Five former UConn Huskies — Sue Bird, Diana Taurasi, Swin Cash, Maya Moore and Tina Charles — are on the team announced Friday. And all five helped the U.S. qualify for the Olympics by playing on the 2010 world championship team that won the gold medal.
"It's special because in 2010 when we won the world championship, that was a special team," said Cash, who won a gold medal in the 2004 Olympics but missed the 2008 Games because of injury. "We had great chemistry and obviously coach and his staff was a big part of that. He just makes it fun and enjoyable. So, I'm looking forward to finishing off my USA Basketball career with one of the coaches who helped get me here, from pushing me in college all those years and really giving me encouragement after that."
While Bird, Taurasi and Cash already have won Olympic gold medals, Charles and Moore are getting their first shot.
Auriemma gives a lot of input on whom he would like on the Olympic team, though a five-member selection committee has the final say. Still, it's very rare to have so many players playing for their former coach. How unique is it? Since 1976, none of the Olympic coaches has had more than a few of their players on the squad.
"What those players have done since they left Connecticut has been nothing short of remarkable, Auriemma said. "Not only that. They've been part of USA basketball since they were 14 years old. They deserve this honor. They' put a lot of time and effort into it. They've brought back gold medals everywhere they've been. I couldn't be happier than that."
Joining the UConn contingent on the team is two-time Olympic gold medalist Tamika Catchings. Also returning for a second straight Olympics are Candace Parker, Seimone Augustus and Sylvia Fowles. Lindsay Whalen and Angel McCoughtry will be competing in the Olympics for the first time and trying to help the U.S. win a fifth straight gold medal. The Americans have won 33 straight Olympic games.
"The USA Basketball women's national team program has been able to sustain an unparalleled level of success in Olympic competition," USA Basketball executive director Jim Tooley said. "We believe we have selected the best core group possible to continue our success on the international stage. These 11 players include a great mix of international veterans, whose leadership is invaluable to the team, and we have young players who have proven themselves and who are hungry for this opportunity."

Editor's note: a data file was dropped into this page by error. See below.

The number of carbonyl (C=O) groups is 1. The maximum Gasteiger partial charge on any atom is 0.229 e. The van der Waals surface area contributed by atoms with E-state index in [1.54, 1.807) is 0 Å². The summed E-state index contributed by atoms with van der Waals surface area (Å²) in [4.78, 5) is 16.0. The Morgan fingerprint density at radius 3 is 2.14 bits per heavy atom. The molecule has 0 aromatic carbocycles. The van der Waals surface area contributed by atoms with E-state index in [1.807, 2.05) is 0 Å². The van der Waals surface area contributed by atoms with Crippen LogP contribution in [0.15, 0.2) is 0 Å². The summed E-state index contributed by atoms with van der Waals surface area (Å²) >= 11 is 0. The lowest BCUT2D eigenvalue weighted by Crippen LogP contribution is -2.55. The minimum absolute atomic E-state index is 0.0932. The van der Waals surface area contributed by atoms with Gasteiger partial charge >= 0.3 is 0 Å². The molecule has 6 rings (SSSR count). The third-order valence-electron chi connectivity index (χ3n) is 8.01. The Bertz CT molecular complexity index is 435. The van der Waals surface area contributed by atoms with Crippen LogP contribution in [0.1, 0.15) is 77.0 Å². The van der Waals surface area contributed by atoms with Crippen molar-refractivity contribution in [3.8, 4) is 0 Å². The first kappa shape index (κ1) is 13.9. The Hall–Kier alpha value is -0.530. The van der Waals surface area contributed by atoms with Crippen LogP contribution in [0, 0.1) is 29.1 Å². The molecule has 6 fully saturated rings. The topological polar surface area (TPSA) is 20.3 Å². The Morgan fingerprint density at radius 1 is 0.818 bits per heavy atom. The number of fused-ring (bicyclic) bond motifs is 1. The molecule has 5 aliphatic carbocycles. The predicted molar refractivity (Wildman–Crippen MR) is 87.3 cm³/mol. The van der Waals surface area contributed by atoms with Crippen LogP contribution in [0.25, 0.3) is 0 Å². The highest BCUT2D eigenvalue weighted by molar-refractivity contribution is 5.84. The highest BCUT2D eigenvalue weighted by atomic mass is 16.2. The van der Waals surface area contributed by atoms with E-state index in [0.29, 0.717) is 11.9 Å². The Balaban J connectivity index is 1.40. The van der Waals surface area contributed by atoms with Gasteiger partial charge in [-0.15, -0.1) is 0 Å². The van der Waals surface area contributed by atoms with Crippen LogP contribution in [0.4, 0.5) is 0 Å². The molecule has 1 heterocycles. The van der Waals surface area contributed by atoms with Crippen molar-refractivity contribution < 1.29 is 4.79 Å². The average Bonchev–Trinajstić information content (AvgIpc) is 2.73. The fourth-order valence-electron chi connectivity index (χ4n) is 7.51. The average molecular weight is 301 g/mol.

Only 11 of the 12 roster spots were announced in front of a celebratory crowd waving American flags at the NCAA women's Final Four. The final spot could go to Baylor junior Brittney Griner, who is playing in the Final Four this weekend in Denver.
"Everyone knows I'm a big fan of Brittney Griner," Auriemma said. "Do I think a 6-foot-8 kid who is playing this weekend could help us be even better, yeah I think so."
If Griner does get that final spot, she would become the first college women's basketball player to compete in the Olympics for the U.S. since 1988 when Vicky Bullett (Maryland) and Bridgette Gordon (Tennessee) played.
"I think anytime you're choosing a team made up of the best players, not only the best players in the country, they're some of the best players in the world, it's very difficult to come to a team of 12," Auriemma said. "While 11 players have been selected to be a part of the 2012 Olympic team, some really, really good players are still in the mix for that final spot."
Leaving spots open is nothing new for the U.S. The Americans only announced nine players initially for the 2008 Games before filling out the roster nearly two months later. They also unveiled a core of players in 2000 and 2004 before filling out those teams later.
The Americans have until June 18 to select the final player for the London Olympics.
"I don't think we'll wait till the end of June to do it," women's national team director Carol Callan said. "We're working on a couple days of training camp during the WNBA preseason. Potentially we could wait and bring in one or two extras."